Lawsuit seeks inspection of video footage of police officers’ use of force, threats against children of color
BURLINGTON—The ACLU of Vermont is appealing its public records lawsuit, Doyle v. City of Burlington Police Department, to the Vermont Supreme Court, seeking access to police bodycam footage of an alleged use-of-force incident. The case was filed on behalf of Reed Doyle, a Burlington resident who is challenging the Department’s demand that he pay hundreds of dollars simply to view the footage.
ACLU Staff Attorney Jay Diaz: “Mr. Doyle wants to inspect the police bodycam video because he believes law enforcement used unreasonable force against children and was not held accountable. Charging him to do so violates Vermont’s public records laws and undermines the purported justification for using bodycams—as a tool for police accountability.”
In June of 2017, Mr. Doyle was walking his dog when he witnessed police officers threaten to pepper spray a group of children in Burlington’s Roosevelt Park. Mr. Doyle recalls that as one of the children walked backwards with his hands up, an officer pushed him forcefully with both arms. The boy, believed to be between 11 and 13 years old, protested the use of force and was then arrested.
Mr. Doyle submitted a written complaint to the Burlington Police Department (BPD) and the Burlington Police Commission about the incident, but felt there was a lack of substantive follow-up by BPD leadership. To review the incident himself, he asked to inspect available public records from the incident, including bodycam footage.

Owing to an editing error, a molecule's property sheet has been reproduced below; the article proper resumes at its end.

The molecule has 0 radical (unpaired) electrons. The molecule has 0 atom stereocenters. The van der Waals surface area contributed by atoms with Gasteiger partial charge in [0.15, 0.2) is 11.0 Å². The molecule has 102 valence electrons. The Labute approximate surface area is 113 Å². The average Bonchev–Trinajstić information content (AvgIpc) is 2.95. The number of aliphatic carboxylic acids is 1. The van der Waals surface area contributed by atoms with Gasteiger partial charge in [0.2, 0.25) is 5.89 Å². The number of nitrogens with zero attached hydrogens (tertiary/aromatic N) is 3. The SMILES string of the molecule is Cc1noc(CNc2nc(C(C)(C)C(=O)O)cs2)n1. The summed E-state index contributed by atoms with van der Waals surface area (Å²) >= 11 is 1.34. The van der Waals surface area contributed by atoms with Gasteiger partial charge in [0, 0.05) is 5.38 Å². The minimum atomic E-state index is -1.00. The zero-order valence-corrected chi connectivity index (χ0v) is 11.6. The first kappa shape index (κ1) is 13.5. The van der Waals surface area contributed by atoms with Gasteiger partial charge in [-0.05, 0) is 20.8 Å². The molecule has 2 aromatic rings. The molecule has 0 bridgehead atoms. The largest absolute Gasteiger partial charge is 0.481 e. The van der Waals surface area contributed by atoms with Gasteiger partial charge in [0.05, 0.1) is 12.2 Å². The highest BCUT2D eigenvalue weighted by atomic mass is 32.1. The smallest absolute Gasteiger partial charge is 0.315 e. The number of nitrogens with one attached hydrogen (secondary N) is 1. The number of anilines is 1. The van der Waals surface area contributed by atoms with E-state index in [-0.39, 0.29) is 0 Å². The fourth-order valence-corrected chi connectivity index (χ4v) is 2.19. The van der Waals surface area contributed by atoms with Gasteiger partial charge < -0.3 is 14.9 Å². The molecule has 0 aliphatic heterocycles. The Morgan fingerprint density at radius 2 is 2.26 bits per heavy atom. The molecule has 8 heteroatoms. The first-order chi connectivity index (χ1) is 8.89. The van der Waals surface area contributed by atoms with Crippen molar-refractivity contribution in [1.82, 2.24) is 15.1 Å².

After BPD repeatedly denied access to the records and video, Mr. Doyle contacted the ACLU, which appealed those denials on his behalf. The Department conceded that Mr. Doyle had the right to inspect the approximately one hour of footage, but only after it had been heavily redacted—for which it would charge Mr. Doyle several hundred dollars, in advance, to begin redactions over the course of several weeks.
Because Vermont’s Public Records Act does not authorize charging fees for inspection, Mr. Doyle filed suit in Washington Superior Court seeking a court order requiring Burlington to make the video available without charge. In August, Judge Mary Miles Teachout denied Mr. Doyle’s claim, ruling that “[t]here is no overarching distinction in the PRA between seeking a copy of a record and seeking to inspect a record.”
The decision was at odds with a 2011 decision by then-Washington Superior Court Judge Geoffrey Crawford, who wrote that “[t]he legislature was not conflating the concepts of’ ‘copy’ and ‘inspection’” in its 1996 Public Records Act amendments,” and that “the statute provides no authority for an agency to impose a charge for inspection of documents...The Act always has permitted the free inspection of public records.”
ACLU Staff Attorney Lia Ernst: “Public information should not be hidden behind a paywall. Vermont’s Public Records Act does not authorize charging fees to inspect public records, and yet this is a common practice among some state agencies and municipalities. This practice effectively denies Vermonters access to records to which they are entitled, weakening their ability to hold their government accountable.”